Monday, March 15, 2010

Beware of the Ides of March

Good morning, everyone, on this back to work Monday.  The rain's pretty much stopped, but it's still pretty windy out there.  Lot's of damage in the metropolitan area.  I noticed this morning  neighborhood was pretty much unscathed; the trees are all still standing, just a few little branches on the ground...and lots of garbage that blew around.  

"The ides of March are come"--William Shakespeare, 'Julius Caesar'

It was William Shakespeare who made the phrase 'Beware of the ides of March' famous, but exactly what is the Ides of March and why do some people believe it means impending danger?  Why has it become a day to be feared.  Many people have no idea what it actually mean.

Well, in Roman times, March was considered to be an especially powerful month; it was named after Mars, the God of War. In fact, it was once a festive day dedicated to Mars, and a military parade was held.  The word 'ides' comes from the Latin phrase halfway and marked the halfway point in the Roman months.  The ides is simply the middle of the month. 

It actually wasn't until 44 BC that dark clouds began to form around the middle of March with the assassination of Julius Caesar; a group of conspirators in the Roman Senate had decided that Caesar held far too much power.  The group of about 50 to 60 surrounded him as he read a petition in a room inside of the Theater of Pompey and began stabbing him.  Furthermore, historians say it is most likely that a seer had warned Caesar that danger would occur on the Ides of March.

The Ides of March isn't what we would consider a holiday, but it is still an occasion that might make some want to throw a spontaneous party.  The following are some ideas on how to make this a festive or special day.

Since the Ides of March has a Roman history, serve anything typically Italian or from Roman cuisine of ancient Rome--bread, cheese, salami, olive oil, wine, grapes, figs apples.

Eat a Caesar Salad.

Have guests wear bed sheet togas.

Watch a Roman movie--Ben Hur, Gladiator, Cleopatra, Roman Holiday.

Read Shakespeare's "Julius Caesar"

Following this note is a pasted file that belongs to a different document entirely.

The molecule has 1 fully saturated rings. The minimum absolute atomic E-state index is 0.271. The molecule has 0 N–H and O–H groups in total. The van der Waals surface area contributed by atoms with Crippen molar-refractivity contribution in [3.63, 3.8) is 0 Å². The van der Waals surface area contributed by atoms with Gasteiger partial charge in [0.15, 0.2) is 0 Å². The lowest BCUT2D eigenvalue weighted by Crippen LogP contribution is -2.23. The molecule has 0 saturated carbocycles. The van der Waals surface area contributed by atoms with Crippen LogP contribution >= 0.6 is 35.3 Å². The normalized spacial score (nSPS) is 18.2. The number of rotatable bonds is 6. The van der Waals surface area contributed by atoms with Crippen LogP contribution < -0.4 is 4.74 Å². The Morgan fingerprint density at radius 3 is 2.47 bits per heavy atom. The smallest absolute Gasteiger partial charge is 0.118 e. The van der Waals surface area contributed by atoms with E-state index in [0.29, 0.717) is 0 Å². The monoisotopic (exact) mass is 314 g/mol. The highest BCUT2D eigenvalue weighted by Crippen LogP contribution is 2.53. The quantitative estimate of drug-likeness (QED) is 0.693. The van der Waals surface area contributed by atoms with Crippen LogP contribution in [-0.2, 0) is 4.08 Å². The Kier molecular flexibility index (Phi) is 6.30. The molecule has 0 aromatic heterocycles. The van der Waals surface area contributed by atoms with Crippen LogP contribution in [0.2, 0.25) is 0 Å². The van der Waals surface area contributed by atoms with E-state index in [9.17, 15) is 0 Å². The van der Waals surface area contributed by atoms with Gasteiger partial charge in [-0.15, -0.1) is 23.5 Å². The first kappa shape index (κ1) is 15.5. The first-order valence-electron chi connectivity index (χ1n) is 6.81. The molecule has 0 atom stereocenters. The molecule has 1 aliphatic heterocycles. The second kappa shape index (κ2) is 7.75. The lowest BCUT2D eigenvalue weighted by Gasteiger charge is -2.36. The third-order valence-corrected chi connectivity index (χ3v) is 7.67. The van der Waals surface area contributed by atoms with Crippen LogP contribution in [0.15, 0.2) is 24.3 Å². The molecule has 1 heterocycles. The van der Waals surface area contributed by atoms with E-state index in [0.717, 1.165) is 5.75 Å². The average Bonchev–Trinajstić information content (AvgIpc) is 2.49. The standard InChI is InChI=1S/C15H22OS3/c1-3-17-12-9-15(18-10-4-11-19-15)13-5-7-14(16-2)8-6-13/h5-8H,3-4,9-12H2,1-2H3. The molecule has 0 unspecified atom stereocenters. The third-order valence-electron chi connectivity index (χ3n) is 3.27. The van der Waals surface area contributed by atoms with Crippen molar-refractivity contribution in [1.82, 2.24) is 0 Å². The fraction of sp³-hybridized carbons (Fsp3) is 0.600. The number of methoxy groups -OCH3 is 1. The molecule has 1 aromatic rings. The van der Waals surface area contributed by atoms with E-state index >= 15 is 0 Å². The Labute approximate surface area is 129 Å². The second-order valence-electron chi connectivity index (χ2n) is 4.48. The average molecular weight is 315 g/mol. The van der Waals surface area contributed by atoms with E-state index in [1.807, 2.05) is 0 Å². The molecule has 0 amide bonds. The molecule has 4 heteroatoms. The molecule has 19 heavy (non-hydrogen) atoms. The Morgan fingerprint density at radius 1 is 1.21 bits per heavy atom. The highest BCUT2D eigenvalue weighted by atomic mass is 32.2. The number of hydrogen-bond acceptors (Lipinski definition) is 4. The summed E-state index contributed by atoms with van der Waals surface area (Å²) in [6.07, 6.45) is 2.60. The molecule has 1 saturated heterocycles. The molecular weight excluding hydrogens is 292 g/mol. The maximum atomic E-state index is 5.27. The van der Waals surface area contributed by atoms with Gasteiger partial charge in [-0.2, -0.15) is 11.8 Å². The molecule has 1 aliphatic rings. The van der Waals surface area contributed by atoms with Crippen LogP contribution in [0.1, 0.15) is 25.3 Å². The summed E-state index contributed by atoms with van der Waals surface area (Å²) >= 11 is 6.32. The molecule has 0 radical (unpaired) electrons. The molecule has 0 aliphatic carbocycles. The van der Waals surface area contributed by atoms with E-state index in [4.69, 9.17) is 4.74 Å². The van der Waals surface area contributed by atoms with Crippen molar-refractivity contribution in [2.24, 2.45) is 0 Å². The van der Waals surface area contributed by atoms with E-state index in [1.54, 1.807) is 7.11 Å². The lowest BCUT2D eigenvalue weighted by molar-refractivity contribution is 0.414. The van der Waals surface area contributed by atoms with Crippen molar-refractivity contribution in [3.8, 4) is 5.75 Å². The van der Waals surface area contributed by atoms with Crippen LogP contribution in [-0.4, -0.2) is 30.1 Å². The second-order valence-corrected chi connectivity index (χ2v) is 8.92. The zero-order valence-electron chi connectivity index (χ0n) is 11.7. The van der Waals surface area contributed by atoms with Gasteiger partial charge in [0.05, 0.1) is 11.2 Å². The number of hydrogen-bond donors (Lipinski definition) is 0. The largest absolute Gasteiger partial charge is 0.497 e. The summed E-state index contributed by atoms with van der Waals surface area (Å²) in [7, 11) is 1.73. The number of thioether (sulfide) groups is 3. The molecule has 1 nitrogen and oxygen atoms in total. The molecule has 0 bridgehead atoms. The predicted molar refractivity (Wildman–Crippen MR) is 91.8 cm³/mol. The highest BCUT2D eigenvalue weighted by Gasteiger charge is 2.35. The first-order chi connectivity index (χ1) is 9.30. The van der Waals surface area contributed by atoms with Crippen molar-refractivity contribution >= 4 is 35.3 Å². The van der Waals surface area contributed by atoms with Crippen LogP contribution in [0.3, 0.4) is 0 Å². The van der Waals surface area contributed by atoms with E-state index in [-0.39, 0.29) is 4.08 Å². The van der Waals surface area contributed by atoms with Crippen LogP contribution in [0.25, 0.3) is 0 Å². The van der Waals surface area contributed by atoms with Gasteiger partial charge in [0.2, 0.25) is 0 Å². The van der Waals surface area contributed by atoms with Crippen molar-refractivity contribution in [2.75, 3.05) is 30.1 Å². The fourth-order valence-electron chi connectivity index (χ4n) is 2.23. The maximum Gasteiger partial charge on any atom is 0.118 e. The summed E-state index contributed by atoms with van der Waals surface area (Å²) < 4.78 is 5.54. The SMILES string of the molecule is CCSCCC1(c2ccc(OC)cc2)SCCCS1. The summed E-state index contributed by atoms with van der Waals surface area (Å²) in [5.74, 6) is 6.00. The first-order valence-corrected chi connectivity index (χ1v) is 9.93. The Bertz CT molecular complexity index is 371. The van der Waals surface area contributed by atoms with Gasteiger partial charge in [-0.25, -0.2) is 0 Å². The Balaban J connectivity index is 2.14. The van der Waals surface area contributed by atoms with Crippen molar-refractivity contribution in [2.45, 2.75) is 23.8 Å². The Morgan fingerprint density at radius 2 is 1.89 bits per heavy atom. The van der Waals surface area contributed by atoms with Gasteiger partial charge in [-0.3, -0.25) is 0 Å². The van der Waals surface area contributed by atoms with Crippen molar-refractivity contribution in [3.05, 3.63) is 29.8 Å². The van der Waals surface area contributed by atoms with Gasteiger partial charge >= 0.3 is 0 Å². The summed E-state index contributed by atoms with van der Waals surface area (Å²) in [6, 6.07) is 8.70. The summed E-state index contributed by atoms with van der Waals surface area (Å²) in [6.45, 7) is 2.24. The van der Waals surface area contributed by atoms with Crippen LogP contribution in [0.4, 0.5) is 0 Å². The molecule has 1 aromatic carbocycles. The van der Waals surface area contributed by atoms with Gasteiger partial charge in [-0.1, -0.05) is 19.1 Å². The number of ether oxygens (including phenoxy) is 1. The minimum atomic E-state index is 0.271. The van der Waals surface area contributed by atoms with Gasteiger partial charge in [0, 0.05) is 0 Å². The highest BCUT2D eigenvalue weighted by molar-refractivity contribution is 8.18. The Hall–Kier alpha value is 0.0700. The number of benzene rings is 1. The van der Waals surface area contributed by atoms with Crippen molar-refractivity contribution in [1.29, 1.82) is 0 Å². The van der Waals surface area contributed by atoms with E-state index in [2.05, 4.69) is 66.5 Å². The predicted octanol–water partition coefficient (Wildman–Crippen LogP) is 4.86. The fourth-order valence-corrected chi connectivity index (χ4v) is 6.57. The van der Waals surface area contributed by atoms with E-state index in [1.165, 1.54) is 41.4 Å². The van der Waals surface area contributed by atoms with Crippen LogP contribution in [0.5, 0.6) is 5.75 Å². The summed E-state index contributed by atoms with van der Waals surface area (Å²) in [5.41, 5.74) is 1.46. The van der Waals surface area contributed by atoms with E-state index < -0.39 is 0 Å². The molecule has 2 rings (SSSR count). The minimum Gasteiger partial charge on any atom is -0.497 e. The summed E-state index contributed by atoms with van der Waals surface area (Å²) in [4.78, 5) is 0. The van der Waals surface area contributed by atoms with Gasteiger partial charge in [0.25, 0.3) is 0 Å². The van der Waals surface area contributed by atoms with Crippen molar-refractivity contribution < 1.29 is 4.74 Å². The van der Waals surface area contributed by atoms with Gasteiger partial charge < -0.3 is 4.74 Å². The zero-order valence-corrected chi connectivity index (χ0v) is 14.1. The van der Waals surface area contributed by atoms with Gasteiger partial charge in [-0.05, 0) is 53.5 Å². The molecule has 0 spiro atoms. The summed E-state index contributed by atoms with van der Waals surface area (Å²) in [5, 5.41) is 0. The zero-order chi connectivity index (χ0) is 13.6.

Bake a Roman cake.

Learn some facts about the Romans. 



  1. um... I like the idea of celebrating with some Roman food.... nice idea. glad to hear you survived your storm.

  2. Mmmmm, I could be persuaded to both read Julius Caesar again, AND to watch Gladiator again. Both are highly entertaining.

    Or I could go roamin' in the woods! ^_^

  3. Should you stab the Caesar salad with your fork as you eat it? And say, "Et tu, crouton?"

  4. Hmm I could watch "Rome"

    By the way you have been tagged dear :)

  5. you have been tagged by me as well. LOL

  6. I love your blog, and watching Gladiator again sounds great, and Roman Holiday. I may do this while I contemplate what I want to attract this new moon. I started following you, and I would love to have you stop by my blog, comments are welcome.


  7. All much better ways to spend the Ides that mine. Thanks for sharing.

  8. Glad your neighborhood wasn't much hurt, by the wind. Paper shows many were... Yikes.

    " Roman times, March was considered to be an especially powerful month; it was named after Mars, the God of War."

    I kind of like this! Since it's my Birthday month. Suppose I shouldn't like it... Powerful month and named after the God of War. But.... >,-)

  9. It's a very specail day for me. My first daughter was born on this day in 1967, while I was in Vietnam. She was 7 months old before I saw her fuzzy little blond head. This day brings back some serious emotions for me. X.

  10. Oh Mary, I am so glad to hear that you still have electric and the trees are still standing. When I seen the news on television this morning, wow, I couldn't believe the damage that had been done. Wishing you a dry, sunny, warm week. Maybe this will be your weekend to get to the beach.


  11. I haven't watched Gladiator in a long time. I wanted to let you know that I've given you an award!

  12. We've had quite the wind storms here too - glad you have no damage to worry about!

    I did have a nice bunch of olives today - does that count for Roman? I suppose they are mostly Greek....but Italy must grow olives too?

  13. You've been tagged by me as well popular chicky!